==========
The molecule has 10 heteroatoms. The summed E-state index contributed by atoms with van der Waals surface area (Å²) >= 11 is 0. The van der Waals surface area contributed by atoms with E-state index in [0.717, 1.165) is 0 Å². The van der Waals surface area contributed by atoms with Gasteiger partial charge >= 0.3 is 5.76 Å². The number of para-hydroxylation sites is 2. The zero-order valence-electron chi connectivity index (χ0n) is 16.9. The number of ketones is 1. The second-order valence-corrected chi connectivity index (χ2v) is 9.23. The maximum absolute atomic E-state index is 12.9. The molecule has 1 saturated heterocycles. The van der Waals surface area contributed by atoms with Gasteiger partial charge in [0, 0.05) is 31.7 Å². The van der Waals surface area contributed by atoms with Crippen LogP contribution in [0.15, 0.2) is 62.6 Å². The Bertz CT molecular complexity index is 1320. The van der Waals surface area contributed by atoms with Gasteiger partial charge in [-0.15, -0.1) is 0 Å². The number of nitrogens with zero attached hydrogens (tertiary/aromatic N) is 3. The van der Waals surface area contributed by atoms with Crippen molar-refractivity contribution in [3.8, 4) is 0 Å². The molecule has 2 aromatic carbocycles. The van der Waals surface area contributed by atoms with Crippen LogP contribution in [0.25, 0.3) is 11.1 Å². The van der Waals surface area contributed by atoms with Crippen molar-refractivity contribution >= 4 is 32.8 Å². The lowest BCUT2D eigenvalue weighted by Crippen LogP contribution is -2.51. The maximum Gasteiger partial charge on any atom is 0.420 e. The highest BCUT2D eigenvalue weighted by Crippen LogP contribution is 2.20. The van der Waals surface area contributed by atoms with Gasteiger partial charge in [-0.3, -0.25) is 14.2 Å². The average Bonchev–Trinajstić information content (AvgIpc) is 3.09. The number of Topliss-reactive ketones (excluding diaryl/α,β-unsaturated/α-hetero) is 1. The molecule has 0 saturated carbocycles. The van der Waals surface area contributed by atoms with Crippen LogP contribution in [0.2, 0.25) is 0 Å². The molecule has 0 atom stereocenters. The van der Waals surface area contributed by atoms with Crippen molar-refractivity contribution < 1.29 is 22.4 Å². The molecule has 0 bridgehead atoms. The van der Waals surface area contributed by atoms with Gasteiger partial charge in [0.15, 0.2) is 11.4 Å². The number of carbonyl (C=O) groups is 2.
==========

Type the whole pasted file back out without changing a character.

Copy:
The molecule has 10 heteroatoms. The summed E-state index contributed by atoms with van der Waals surface area (Å²) >= 11 is 0. The van der Waals surface area contributed by atoms with E-state index in [0.717, 1.165) is 0 Å². The van der Waals surface area contributed by atoms with Gasteiger partial charge >= 0.3 is 5.76 Å². The number of para-hydroxylation sites is 2. The zero-order valence-electron chi connectivity index (χ0n) is 16.9. The number of ketones is 1. The second-order valence-corrected chi connectivity index (χ2v) is 9.23. The maximum absolute atomic E-state index is 12.9. The molecule has 1 saturated heterocycles. The van der Waals surface area contributed by atoms with Gasteiger partial charge in [0, 0.05) is 31.7 Å². The van der Waals surface area contributed by atoms with Crippen LogP contribution in [0.15, 0.2) is 62.6 Å². The Bertz CT molecular complexity index is 1320. The van der Waals surface area contributed by atoms with Gasteiger partial charge in [-0.15, -0.1) is 0 Å². The number of nitrogens with zero attached hydrogens (tertiary/aromatic N) is 3. The van der Waals surface area contributed by atoms with Crippen molar-refractivity contribution in [3.8, 4) is 0 Å². The molecule has 2 aromatic carbocycles. The van der Waals surface area contributed by atoms with Crippen LogP contribution in [0.25, 0.3) is 11.1 Å². The van der Waals surface area contributed by atoms with Crippen molar-refractivity contribution >= 4 is 32.8 Å². The lowest BCUT2D eigenvalue weighted by Crippen LogP contribution is -2.51. The maximum Gasteiger partial charge on any atom is 0.420 e. The highest BCUT2D eigenvalue weighted by Crippen LogP contribution is 2.20. The van der Waals surface area contributed by atoms with Gasteiger partial charge in [-0.3, -0.25) is 14.2 Å². The average Bonchev–Trinajstić information content (AvgIpc) is 3.09. The number of Topliss-reactive ketones (excluding diaryl/α,β-unsaturated/α-hetero) is 1. The molecule has 0 saturated carbocycles. The van der Waals surface area contributed by atoms with Crippen LogP contribution in [0.2, 0.25) is 0 Å². The molecule has 0 atom stereocenters. The van der Waals surface area contributed by atoms with Crippen molar-refractivity contribution < 1.29 is 22.4 Å². The molecule has 0 bridgehead atoms. The van der Waals surface area contributed by atoms with Gasteiger partial charge in [0.15, 0.2) is 11.4 Å². The number of carbonyl (C=O) groups is 2.